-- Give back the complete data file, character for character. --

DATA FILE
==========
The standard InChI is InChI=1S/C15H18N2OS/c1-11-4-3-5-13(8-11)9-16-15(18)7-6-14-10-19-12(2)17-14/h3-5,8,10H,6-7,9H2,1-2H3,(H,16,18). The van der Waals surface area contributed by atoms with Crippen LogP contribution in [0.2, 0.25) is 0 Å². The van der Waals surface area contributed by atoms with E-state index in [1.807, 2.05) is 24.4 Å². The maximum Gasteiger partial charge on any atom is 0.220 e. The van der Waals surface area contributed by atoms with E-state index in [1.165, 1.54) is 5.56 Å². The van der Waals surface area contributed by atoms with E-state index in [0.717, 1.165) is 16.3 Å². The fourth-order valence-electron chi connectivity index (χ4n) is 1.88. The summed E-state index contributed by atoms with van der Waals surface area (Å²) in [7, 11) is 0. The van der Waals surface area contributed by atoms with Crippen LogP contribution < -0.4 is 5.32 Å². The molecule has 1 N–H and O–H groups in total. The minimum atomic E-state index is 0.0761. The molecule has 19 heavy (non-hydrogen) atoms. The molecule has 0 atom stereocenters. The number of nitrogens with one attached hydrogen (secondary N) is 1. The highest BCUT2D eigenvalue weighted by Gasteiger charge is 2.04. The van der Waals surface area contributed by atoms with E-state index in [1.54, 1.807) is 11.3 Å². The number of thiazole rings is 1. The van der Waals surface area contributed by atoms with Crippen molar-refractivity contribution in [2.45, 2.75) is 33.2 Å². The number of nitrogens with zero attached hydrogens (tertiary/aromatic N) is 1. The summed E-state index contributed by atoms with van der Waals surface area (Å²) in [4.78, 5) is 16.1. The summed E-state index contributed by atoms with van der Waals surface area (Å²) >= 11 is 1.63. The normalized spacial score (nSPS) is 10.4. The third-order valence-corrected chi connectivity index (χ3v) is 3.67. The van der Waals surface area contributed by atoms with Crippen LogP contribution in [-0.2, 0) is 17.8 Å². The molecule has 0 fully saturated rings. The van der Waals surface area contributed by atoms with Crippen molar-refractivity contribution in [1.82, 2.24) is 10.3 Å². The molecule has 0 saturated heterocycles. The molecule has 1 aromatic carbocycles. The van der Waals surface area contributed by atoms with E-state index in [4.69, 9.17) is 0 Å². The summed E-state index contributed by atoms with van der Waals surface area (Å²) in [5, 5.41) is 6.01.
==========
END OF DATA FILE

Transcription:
The standard InChI is InChI=1S/C15H18N2OS/c1-11-4-3-5-13(8-11)9-16-15(18)7-6-14-10-19-12(2)17-14/h3-5,8,10H,6-7,9H2,1-2H3,(H,16,18). The van der Waals surface area contributed by atoms with Crippen LogP contribution in [0.2, 0.25) is 0 Å². The van der Waals surface area contributed by atoms with E-state index in [1.807, 2.05) is 24.4 Å². The maximum Gasteiger partial charge on any atom is 0.220 e. The van der Waals surface area contributed by atoms with E-state index in [1.165, 1.54) is 5.56 Å². The van der Waals surface area contributed by atoms with E-state index in [0.717, 1.165) is 16.3 Å². The fourth-order valence-electron chi connectivity index (χ4n) is 1.88. The summed E-state index contributed by atoms with van der Waals surface area (Å²) in [7, 11) is 0. The van der Waals surface area contributed by atoms with Crippen LogP contribution < -0.4 is 5.32 Å². The molecule has 1 N–H and O–H groups in total. The minimum atomic E-state index is 0.0761. The molecule has 19 heavy (non-hydrogen) atoms. The molecule has 0 atom stereocenters. The number of nitrogens with one attached hydrogen (secondary N) is 1. The highest BCUT2D eigenvalue weighted by Gasteiger charge is 2.04. The van der Waals surface area contributed by atoms with E-state index in [1.54, 1.807) is 11.3 Å². The number of thiazole rings is 1. The van der Waals surface area contributed by atoms with Crippen molar-refractivity contribution in [2.45, 2.75) is 33.2 Å². The number of nitrogens with zero attached hydrogens (tertiary/aromatic N) is 1. The summed E-state index contributed by atoms with van der Waals surface area (Å²) in [4.78, 5) is 16.1. The summed E-state index contributed by atoms with van der Waals surface area (Å²) >= 11 is 1.63. The normalized spacial score (nSPS) is 10.4. The third-order valence-corrected chi connectivity index (χ3v) is 3.67. The van der Waals surface area contributed by atoms with Crippen LogP contribution in [-0.2, 0) is 17.8 Å². The molecule has 0 fully saturated rings. The van der Waals surface area contributed by atoms with Crippen molar-refractivity contribution in [1.82, 2.24) is 10.3 Å². The molecule has 0 saturated heterocycles. The molecule has 1 aromatic carbocycles. The van der Waals surface area contributed by atoms with E-state index in [4.69, 9.17) is 0 Å². The summed E-state index contributed by atoms with van der Waals surface area (Å²) in [5, 5.41) is 6.01.